the court upon a remand of the case if the judgment should be reversed.

Wherefore the motion for the writ is over

ruled, and the petition is dismissed.

(180 Ky. 807)

HERNDON et al. v. BRAWNER.*

(Court of Appeals of Kentucky. June 4, 1918.) 1. COURTS 90(4) STARE DECISIS-CONSTRUCTION OF STATUTE.

Where the highest court has placed a certain construction on a statute, such construction will, under the doctrine of stare decisis, be adhered to; it being competent for the Legislature to pass a statute conforming to the con

struction so given.

2. ABATEMENT AND REVIVAL 73-REVIVOR -LIEN FOR STREET IMPROVEMENT.

Where a contractor has brought suit against an abutting owner to enforce a lien for street improvements, and such owner has died, revivor is proper against the owner's heirs, but not against the administrator, since no personal judgment could be obtained against such

owner.

3. MUNICIPAL CORPORATIONS Cmm 562(3) STREET IMPROVEMENT - TAX- SET-OFF OR COUNTERCLAIM.

In a contractor's action to enforce a lien for street improvement against abutting property, the owner cannot counterclaim against the contractor and the city for damages caused by the construction of the improvement; the amount sought to be collected being in the nature of a tax.

Appeal from Circuit Court, County.

throughout and completed in every detail made therefor by R. A. Frazier, city according to the profile and specifications

engineer." In the advertisement for the let

ting of the contract it was stated that the by R. A. Frazier and were all filed in the city specifications for the work had been prepared clerk's office; but in fact he had neither made nor filed any specifications relating to any improvement of Second street, nor was the improvement ordered or made under any

plans or specifications filed by him, but the work was done under his directions, which in a few slight respects departed from Woodson's filed specifications. The appellee, Brawner, who was the plaintiff below, was the successful bidder for the work, and the contract entered into with him was "between W. S. Dehoney, mayor of the city of Frankfort, party of the first part, and Walter F. Brawner, party of the second part." The work was completed, reported to and accepted by the city council, and apportionment warrants were made out by the engineer against the owners of the property abutting upon the improvement. The contract provided that the city council should pay one-third of the cost of the work, and the property owners on either side of the street should each pay one-third thereof.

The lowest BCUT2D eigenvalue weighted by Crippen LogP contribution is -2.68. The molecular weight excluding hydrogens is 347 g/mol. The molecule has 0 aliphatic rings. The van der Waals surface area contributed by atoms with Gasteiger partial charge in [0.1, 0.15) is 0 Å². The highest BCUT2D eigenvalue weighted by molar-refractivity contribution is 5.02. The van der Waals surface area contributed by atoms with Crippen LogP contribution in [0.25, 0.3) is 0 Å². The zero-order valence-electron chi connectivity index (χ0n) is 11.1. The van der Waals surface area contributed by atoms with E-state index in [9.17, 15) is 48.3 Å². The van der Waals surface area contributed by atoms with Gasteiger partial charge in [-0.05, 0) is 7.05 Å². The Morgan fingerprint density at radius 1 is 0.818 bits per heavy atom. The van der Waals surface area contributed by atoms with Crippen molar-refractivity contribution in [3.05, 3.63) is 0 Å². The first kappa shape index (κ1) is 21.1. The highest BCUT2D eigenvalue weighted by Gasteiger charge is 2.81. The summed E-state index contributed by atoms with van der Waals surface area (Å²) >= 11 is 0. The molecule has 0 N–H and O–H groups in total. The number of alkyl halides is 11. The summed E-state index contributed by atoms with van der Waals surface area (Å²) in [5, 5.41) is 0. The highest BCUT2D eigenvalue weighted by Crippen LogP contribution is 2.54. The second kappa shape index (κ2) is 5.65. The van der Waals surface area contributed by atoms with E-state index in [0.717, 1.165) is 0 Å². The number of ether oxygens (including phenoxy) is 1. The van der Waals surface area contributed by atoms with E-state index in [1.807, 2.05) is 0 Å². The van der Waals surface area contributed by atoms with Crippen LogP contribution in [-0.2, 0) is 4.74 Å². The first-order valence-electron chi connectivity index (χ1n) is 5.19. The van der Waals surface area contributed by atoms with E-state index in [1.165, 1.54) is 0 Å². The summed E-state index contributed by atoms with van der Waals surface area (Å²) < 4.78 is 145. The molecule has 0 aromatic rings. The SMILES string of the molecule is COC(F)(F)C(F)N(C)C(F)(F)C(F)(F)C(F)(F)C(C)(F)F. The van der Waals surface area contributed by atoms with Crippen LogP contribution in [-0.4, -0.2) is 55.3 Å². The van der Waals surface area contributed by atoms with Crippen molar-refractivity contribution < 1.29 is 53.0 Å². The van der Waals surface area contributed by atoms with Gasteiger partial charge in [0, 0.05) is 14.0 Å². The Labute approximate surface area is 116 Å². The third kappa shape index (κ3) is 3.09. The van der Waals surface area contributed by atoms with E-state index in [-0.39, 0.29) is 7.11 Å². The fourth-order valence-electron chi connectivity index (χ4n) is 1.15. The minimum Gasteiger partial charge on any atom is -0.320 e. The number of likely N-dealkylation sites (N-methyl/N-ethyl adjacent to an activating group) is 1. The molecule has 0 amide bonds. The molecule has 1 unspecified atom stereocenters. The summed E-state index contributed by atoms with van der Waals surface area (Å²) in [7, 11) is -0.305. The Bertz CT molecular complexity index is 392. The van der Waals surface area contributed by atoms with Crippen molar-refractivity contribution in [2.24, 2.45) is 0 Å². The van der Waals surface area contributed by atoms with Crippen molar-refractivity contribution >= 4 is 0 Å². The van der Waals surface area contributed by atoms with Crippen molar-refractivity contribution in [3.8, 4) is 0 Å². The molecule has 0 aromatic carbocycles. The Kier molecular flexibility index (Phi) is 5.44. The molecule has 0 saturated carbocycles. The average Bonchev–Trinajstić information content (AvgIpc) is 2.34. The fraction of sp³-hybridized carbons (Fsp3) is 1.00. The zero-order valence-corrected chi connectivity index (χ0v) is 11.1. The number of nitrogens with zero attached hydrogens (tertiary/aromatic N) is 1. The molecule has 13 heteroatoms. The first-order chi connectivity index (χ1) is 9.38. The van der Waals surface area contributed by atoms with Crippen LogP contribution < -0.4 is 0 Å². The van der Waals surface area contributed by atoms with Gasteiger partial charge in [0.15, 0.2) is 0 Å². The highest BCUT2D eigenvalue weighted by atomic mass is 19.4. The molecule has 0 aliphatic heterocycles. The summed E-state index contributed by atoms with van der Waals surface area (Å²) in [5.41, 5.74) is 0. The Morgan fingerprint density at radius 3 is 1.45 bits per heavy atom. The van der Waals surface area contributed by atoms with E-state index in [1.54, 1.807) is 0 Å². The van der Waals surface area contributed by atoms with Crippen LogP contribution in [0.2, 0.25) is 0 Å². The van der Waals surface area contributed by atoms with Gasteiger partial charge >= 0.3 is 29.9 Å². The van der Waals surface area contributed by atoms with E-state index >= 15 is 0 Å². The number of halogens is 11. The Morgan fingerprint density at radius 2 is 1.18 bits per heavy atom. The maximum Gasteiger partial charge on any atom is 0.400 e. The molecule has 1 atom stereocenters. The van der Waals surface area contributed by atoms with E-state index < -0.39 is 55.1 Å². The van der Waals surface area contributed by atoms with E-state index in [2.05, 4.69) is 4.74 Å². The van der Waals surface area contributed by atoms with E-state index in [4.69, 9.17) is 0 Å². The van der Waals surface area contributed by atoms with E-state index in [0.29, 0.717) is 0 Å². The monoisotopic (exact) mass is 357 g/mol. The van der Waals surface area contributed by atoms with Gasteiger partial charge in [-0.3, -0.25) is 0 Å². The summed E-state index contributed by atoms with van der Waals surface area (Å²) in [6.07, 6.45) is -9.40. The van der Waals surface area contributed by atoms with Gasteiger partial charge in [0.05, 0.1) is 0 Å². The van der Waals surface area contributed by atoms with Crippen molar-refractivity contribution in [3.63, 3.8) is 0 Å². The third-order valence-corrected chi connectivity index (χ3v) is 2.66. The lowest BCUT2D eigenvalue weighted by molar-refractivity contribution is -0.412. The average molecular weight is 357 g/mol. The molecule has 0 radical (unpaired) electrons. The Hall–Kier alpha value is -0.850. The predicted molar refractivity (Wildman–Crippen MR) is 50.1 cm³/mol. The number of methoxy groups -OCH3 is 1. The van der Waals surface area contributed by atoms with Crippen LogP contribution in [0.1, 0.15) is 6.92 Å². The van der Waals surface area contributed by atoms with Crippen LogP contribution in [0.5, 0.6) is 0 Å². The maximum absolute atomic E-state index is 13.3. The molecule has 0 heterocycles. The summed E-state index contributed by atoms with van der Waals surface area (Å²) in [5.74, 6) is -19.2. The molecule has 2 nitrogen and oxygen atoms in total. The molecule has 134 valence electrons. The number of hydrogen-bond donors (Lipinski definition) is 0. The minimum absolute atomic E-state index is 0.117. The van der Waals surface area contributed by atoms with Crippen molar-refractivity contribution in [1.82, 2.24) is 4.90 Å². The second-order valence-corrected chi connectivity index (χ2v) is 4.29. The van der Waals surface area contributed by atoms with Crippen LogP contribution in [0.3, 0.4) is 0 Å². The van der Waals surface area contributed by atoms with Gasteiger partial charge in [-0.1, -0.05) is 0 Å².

Miss Hallie Herndon owned property on the north side of the improved portion of the street, and her portion of the cost of the improvement, as apportioned and approved by the city council, was $667.29, and the Franklin plaintiff brought this suit against her on December 24, 1901, seeking to enforce his lien against her property for the amount assessed against it. A demurrer filed to the petition was overruled, followed by an answer, in

Action by Walter Brawner against W. C. Herndon and others to enforce a lien against abutting property owner for street improve

For other cases see same topic and KEY-NUMBER in all Key-Numbered Digests and Indexes
*Rehearing denied.